Patterns of Global Terrorism 2002 - Greece
|Publisher||United States Department of State|
|Author||Office of the Coordinator for Counterterrorism|
|Publication Date||30 April 2003|
|Cite as||United States Department of State, Patterns of Global Terrorism 2002 - Greece, 30 April 2003, available at: http://www.refworld.org/docid/468107a723.html [accessed 5 September 2015]|
|Disclaimer||This is not a UNHCR publication. UNHCR is not responsible for, nor does it necessarily endorse, its content. Any views expressed are solely those of the author or publisher and do not necessarily reflect those of UNHCR, the United Nations or its Member States.|
Greece made significant progress in 2002 combating domestic terrorism. For the first time, Greek authorities arrested suspected members of Revolutionary Organization 17 November (17 November), a group regarded as one of Europe's deadliest and most enduring in its nearly three decades of operations. Eighteen suspects were put on trial. The Government seized assets belonging to suspected 17 November members and blocked accounts belonging to other indigenous European terrorist organizations. Police also have been seeking evidence that will allow them to arrest members of Greece's other domestic terrorist groups, including Revolutionary Nuclei, its predecessor Revolutionary Peoples' Struggle, and 1 May. Despite the high-profile arrests, other leftist groups and anarchists conducted low-level attacks and demonstrations in Athens and Thessaloniki. The number of anti-US terrorist attacks – all nonlethal – rose from 2001's low of three to seven.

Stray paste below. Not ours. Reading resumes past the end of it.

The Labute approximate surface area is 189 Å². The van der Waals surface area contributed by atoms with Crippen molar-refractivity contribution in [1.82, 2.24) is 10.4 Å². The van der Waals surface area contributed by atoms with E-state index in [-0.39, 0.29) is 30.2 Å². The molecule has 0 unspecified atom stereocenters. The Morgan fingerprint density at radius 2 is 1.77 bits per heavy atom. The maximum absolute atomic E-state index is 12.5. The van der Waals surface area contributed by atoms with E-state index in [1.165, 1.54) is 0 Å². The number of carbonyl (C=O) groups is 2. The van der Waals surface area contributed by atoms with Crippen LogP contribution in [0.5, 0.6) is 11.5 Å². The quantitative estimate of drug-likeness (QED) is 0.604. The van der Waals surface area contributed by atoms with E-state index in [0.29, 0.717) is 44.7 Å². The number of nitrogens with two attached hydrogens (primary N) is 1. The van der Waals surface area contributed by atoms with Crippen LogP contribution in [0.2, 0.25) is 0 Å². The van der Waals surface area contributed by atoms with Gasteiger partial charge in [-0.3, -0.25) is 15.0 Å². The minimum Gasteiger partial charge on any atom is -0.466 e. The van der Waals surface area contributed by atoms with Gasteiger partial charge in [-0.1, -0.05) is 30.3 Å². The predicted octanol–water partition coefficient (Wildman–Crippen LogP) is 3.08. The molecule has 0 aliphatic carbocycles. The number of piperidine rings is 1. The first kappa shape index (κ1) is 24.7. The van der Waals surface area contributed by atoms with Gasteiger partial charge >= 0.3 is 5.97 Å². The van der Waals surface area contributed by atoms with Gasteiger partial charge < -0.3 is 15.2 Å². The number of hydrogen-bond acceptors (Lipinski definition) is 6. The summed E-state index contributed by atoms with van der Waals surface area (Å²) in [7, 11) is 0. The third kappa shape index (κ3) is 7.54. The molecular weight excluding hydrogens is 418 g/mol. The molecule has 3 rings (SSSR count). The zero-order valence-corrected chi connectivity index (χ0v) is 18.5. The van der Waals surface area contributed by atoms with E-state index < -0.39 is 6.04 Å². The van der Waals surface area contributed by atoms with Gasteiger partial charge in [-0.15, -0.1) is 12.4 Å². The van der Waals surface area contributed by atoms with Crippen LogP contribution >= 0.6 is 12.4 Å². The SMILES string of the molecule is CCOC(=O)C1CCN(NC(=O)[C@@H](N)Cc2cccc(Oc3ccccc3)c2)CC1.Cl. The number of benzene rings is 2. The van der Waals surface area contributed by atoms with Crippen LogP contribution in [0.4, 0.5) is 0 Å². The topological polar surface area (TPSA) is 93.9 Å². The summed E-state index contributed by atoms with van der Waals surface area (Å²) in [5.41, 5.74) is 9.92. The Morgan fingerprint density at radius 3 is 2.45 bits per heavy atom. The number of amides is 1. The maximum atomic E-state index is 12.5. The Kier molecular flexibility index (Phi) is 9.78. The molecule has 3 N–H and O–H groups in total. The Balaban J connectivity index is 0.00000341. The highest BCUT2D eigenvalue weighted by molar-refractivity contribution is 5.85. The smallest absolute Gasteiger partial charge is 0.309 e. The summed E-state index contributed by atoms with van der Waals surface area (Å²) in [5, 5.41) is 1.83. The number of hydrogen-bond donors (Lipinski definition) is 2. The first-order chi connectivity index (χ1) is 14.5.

The Greek Government's record against transnational terrorist groups is mixed. It provided engineering troops to the International Security Assistance Force in Afghanistan, stationed a frigate in the Arabian Sea, and deployed two cargo aircraft to Pakistan to support the global Coalition against terrorism. The Government also ordered all banks and credit institutions to search for and block accounts belonging to Usama Bin Ladin, the al-Qaida network, and officials of the former Taliban regime.
Greece is a party to 10 of the 12 international conventions and protocols relating to terrorism.
The Government continued its security preparations for the 2004 Olympics and views the Games as an opportunity to increase international counterterrorism cooperation. To comply with EU counterterrorism regulations, Greece was expected to pass counterterrorism legislation mandating minimum sentences for terrorists and extending the statute of limitations for terrorist-related homicides from 20 to 30 years, in early 2003. Greece also pledged counterterrorism cooperation with its neighbors Romania and Bulgaria.